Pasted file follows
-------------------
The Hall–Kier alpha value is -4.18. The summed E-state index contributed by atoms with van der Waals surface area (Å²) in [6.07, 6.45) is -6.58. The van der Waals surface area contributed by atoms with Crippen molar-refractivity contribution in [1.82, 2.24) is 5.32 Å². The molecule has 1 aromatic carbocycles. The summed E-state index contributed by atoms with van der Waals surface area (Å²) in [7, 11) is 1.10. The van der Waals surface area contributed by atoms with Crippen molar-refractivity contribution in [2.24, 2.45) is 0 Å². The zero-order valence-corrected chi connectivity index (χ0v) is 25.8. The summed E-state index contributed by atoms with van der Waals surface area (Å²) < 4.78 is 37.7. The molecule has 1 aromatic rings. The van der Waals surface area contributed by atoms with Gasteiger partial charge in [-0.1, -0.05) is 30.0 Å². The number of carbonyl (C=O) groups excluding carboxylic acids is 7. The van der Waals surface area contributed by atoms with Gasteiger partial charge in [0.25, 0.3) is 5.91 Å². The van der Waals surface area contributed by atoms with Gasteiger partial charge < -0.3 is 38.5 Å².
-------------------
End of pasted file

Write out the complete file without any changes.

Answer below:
The Hall–Kier alpha value is -4.18. The summed E-state index contributed by atoms with van der Waals surface area (Å²) in [6.07, 6.45) is -6.58. The van der Waals surface area contributed by atoms with Crippen molar-refractivity contribution in [1.82, 2.24) is 5.32 Å². The molecule has 1 aromatic carbocycles. The summed E-state index contributed by atoms with van der Waals surface area (Å²) in [7, 11) is 1.10. The van der Waals surface area contributed by atoms with Crippen molar-refractivity contribution in [2.24, 2.45) is 0 Å². The zero-order valence-corrected chi connectivity index (χ0v) is 25.8. The summed E-state index contributed by atoms with van der Waals surface area (Å²) < 4.78 is 37.7. The molecule has 1 aromatic rings. The van der Waals surface area contributed by atoms with Gasteiger partial charge in [-0.1, -0.05) is 30.0 Å². The number of carbonyl (C=O) groups excluding carboxylic acids is 7. The van der Waals surface area contributed by atoms with Gasteiger partial charge in [0.25, 0.3) is 5.91 Å². The van der Waals surface area contributed by atoms with Gasteiger partial charge < -0.3 is 38.5 Å².